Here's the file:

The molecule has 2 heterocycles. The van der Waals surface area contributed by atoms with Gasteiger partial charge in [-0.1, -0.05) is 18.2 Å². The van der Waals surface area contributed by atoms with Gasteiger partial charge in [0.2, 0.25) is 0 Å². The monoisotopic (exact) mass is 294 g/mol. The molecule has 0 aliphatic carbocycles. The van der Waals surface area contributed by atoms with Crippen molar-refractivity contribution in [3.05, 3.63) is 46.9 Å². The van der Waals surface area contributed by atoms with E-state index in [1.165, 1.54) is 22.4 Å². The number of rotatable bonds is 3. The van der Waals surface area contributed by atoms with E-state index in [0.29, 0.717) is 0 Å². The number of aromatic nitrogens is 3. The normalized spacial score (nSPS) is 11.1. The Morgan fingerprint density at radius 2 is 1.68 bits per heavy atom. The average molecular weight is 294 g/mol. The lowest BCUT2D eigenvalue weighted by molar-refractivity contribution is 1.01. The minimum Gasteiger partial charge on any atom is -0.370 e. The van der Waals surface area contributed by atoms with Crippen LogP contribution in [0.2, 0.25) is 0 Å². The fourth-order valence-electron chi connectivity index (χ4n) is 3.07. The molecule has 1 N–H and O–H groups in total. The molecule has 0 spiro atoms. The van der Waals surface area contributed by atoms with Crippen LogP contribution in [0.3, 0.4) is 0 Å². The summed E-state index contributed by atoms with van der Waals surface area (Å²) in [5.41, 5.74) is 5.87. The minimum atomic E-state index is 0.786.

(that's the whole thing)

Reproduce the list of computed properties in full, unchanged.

The molecule has 2 heterocycles. The van der Waals surface area contributed by atoms with Gasteiger partial charge in [-0.1, -0.05) is 18.2 Å². The van der Waals surface area contributed by atoms with Gasteiger partial charge in [0.2, 0.25) is 0 Å². The monoisotopic (exact) mass is 294 g/mol. The molecule has 0 aliphatic carbocycles. The van der Waals surface area contributed by atoms with Crippen molar-refractivity contribution in [3.05, 3.63) is 46.9 Å². The van der Waals surface area contributed by atoms with E-state index in [1.165, 1.54) is 22.4 Å². The number of rotatable bonds is 3. The van der Waals surface area contributed by atoms with E-state index in [0.29, 0.717) is 0 Å². The number of aromatic nitrogens is 3. The normalized spacial score (nSPS) is 11.1. The Morgan fingerprint density at radius 2 is 1.68 bits per heavy atom. The average molecular weight is 294 g/mol. The lowest BCUT2D eigenvalue weighted by molar-refractivity contribution is 1.01. The minimum Gasteiger partial charge on any atom is -0.370 e. The van der Waals surface area contributed by atoms with Crippen LogP contribution in [0.2, 0.25) is 0 Å². The fourth-order valence-electron chi connectivity index (χ4n) is 3.07. The molecule has 1 N–H and O–H groups in total. The molecule has 0 spiro atoms. The van der Waals surface area contributed by atoms with Crippen LogP contribution in [0.3, 0.4) is 0 Å². The summed E-state index contributed by atoms with van der Waals surface area (Å²) in [5.41, 5.74) is 5.87. The minimum atomic E-state index is 0.786.